Forest loss in World Heritage sites

IUCN reports that the majority of natural World Heritage sites are under increasing pressure from human activities, according to a new analysis that quantifies for the first time changes in human footprint and forest loss in over 100 terrestrial natural World Heritage sites.  The study, led by the University of Queensland, Wildlife Conservation Society, University of Northern British Columbia, and IUCN appears in the journal Biological Conservation.

Bastian Bertzky, Science Adviser for IUCN’s World Heritage Programme, and co-author of the paper, says:

“The data speaks for itself: human pressure and forest loss are increasing in the world’s most precious natural areas.  Despite their international recognition, natural World Heritage sites are continuously facing severe threats, including from logging, mining, dams and roads, when they should be granted the highest level of protection.”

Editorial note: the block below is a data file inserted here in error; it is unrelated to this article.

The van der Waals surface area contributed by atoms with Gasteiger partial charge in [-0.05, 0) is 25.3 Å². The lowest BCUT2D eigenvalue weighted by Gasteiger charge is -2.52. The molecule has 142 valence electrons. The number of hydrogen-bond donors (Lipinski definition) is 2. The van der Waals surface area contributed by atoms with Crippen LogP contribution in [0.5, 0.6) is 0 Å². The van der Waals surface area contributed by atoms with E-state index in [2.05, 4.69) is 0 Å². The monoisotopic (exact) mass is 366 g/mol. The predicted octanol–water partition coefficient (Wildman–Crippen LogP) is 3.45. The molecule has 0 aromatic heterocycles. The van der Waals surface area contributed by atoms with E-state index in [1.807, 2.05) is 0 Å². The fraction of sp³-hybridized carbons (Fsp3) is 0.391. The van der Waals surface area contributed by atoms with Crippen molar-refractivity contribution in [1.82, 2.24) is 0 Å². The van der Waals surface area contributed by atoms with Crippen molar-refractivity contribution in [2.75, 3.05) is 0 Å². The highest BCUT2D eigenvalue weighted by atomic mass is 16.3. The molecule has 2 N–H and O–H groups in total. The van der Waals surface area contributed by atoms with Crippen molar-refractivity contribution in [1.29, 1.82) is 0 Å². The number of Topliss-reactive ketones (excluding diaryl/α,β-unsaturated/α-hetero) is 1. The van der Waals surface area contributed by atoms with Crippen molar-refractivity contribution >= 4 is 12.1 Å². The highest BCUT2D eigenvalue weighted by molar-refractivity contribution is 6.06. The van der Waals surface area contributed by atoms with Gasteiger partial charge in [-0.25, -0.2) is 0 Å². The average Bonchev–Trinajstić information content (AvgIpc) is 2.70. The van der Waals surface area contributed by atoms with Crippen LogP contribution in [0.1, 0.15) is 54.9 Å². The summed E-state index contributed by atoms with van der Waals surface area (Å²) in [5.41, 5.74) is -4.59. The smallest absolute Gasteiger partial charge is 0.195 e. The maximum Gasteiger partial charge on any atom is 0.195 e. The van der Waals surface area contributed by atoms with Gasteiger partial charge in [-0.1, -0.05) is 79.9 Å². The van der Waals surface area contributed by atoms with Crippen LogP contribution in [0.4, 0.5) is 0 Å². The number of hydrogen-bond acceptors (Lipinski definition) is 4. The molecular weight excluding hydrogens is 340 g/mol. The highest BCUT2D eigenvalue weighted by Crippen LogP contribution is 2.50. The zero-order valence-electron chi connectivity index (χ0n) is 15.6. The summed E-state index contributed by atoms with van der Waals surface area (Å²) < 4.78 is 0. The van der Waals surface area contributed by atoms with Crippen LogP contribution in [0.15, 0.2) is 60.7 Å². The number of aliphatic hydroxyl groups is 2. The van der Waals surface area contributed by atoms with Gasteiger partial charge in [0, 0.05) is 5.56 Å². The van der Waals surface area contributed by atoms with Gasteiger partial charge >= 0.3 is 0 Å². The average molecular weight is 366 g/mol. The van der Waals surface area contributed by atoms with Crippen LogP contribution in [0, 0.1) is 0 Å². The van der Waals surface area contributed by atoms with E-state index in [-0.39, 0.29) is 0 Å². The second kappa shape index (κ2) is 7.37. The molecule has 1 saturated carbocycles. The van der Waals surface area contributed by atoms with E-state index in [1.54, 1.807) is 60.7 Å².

You can read read more here.  The article “Recent Increases in Human Pressure and Forest Loss Threaten Many Natural World Heritage Sites” by James Allan and colleagues appears in Biological ConservationVolume 206, February 2017 (doi: 10.1016/j.biocon.2016.12.011).

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